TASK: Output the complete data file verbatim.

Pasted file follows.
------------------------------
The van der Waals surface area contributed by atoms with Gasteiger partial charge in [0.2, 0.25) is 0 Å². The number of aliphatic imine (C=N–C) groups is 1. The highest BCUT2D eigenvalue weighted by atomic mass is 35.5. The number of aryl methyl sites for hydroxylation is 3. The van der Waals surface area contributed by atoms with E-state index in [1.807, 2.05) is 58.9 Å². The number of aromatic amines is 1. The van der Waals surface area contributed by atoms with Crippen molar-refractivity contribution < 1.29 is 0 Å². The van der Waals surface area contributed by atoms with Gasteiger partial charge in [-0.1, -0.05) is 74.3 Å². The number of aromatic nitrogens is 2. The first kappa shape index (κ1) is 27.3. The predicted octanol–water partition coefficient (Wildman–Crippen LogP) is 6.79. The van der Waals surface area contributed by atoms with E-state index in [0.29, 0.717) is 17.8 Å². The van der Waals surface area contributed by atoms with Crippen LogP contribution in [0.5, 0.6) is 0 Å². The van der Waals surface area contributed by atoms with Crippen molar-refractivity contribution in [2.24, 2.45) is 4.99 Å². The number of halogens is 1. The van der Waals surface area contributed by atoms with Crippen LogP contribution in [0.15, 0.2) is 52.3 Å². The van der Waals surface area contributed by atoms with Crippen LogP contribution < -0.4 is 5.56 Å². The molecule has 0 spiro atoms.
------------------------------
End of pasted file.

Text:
The van der Waals surface area contributed by atoms with Gasteiger partial charge in [0.2, 0.25) is 0 Å². The number of aliphatic imine (C=N–C) groups is 1. The highest BCUT2D eigenvalue weighted by atomic mass is 35.5. The number of aryl methyl sites for hydroxylation is 3. The van der Waals surface area contributed by atoms with E-state index in [1.807, 2.05) is 58.9 Å². The number of aromatic amines is 1. The van der Waals surface area contributed by atoms with Crippen molar-refractivity contribution < 1.29 is 0 Å². The van der Waals surface area contributed by atoms with Gasteiger partial charge in [-0.1, -0.05) is 74.3 Å². The number of aromatic nitrogens is 2. The first kappa shape index (κ1) is 27.3. The predicted octanol–water partition coefficient (Wildman–Crippen LogP) is 6.79. The van der Waals surface area contributed by atoms with E-state index in [0.29, 0.717) is 17.8 Å². The van der Waals surface area contributed by atoms with Crippen LogP contribution in [0.5, 0.6) is 0 Å². The van der Waals surface area contributed by atoms with Crippen molar-refractivity contribution in [2.24, 2.45) is 4.99 Å². The number of halogens is 1. The van der Waals surface area contributed by atoms with Crippen LogP contribution in [0.15, 0.2) is 52.3 Å². The van der Waals surface area contributed by atoms with Crippen LogP contribution < -0.4 is 5.56 Å². The molecule has 0 spiro atoms.